WASHINGTON — NASA’s fiscal year 2021 budget proposal has gotten a mixed reception on Capitol Hill and elsewhere, with many supporting increased funding for exploration efforts but criticizing another attempt to cut science and education programs.
That budget proposal, released Feb. 10, calls for a 12% increase in overall NASA funding to $25.246 billion. Much of that increase would go to Artemis program projects like a lunar lander and related technologies needed to enable a human landing on the moon by 2024.
“I’m glad to see an increase in the budget,” said Rep. Kendra Horn (D-Okla.), chair of the House Science Committee’s space subcommittee, during a panel discussion at the Space Foundation’s “State of Space” event here Feb. 11.
She criticized, though, proposed cuts in the bill. For the fourth year in a row, the budget seeks to cancel the CLARREO Pathfinder and PACE Earth science missions as well as close NASA’s Office of STEM Engagement, formerly known as the Office of Education. For the third year in a row, the budget proposes cancelling the WIFRST astrophysics flagship mission.
She warned that NASA’s exploration plans can’t succeed “without a new generation of engineers and rocket scientists” created, in part, by NASA’s education efforts.
“We also have to make sure that NASA, as a multi-mission agency, has the resources it needs and a balanced portfolio,” she added. “So I’m concerned to see some of the critical science missions being zeroed out.”
Her support for that increase in the exploration budget is tempered by a lack of details about exactly how NASA will carry out that program. “We’re still waiting for a detailed plan from NASA. That’s something that’s required. You can’t do space by the seat of your pants,” she said. Such a plan, she said, would include more technical details and a justification for one specific approach over alternatives.
The increase in funding in the bill, Horn suggested, may not be sufficient to enable a 2024 landing as NASA plans. “According to some of the testimony that NASA has given before our committee, they said they were going to need $5 to 6 billion a year more to do that, and a 12% increase doesn’t get us there,” she said.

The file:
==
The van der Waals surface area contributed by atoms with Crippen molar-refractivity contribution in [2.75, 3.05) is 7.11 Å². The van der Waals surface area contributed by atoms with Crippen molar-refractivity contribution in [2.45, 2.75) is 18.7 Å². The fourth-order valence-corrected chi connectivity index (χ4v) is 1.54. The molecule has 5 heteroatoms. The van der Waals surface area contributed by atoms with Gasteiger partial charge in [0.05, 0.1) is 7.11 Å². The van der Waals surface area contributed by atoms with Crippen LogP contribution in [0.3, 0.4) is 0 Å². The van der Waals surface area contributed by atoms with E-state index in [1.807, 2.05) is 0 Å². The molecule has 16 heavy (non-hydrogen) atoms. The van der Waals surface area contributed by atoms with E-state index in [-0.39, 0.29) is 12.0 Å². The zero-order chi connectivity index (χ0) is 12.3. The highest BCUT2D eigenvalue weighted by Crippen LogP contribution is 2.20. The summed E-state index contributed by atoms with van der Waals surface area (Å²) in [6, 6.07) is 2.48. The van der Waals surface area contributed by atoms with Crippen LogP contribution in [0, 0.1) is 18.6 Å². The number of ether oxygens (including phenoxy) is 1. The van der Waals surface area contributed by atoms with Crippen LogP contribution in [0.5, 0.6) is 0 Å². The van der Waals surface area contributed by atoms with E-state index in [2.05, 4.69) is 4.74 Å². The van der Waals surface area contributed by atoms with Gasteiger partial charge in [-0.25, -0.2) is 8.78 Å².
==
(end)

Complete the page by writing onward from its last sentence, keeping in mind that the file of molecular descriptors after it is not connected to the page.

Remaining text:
Her comments echoed those by a key senator. “While it is encouraging to see a proposed budget that supports returning American astronauts to the Moon, I remain eager to receive sufficient budget details to match our ambitious human exploration goals,” said Sen. Jerry Moran (R-Kan.) in a Feb. 10 statement. Moran chairs the Senate Appropriations Committee’s commerce, justice and science subcommittee, which funds NASA.
“In addition, I am disappointed the budget would cut STEM education, which plays a vital role in making certain we have the talent to achieve our mission,” he added, stating he looked forward to getting more details about NASA’s exploration programs in the budget.
An industry group, the Coalition for Deep Space Exploration, balanced its support for increased spending on NASA exploration programs with concerns about cuts to science and education efforts.
“We are pleased to see the top line increase in the President’s FY 2021 budget request and applaud the administration on its commitment to the Artemis program,” Mary Lynne Dittmar, president and chief executive officer of the coalition, said in the statement. “While we recognize the tough decisions that are needed to set and meet priorities, we support a robust STEM program at NASA. America, and NASA’s moon-to-Mars effort, needs our next generation of scientists, researchers, and engineers.”
Another industry group, the Commercial Spaceflight Federation, did not address proposed cuts in science or education programs in a Feb. 12 statement that “commends” the overall NASA budget proposal, saying that it “outlines an ambitious national space program and recognizes public-private partnerships as fundamental to achieving these challenging goals across NASA’s portfolio.”
Many in industry expect that House and Senate appropriators will reject some, if not all, the proposed terminations, as they did in prior years. “The president’s proposal is usually a starting point,” said Rep. Doug Lamborn (R-Colo.) on the State of Space panel. “Presidents of both parties, I think, have a frustration of not seeing their budget enacted as they proposed it to Congress. It’s a starting point. A lot remains to be seen.”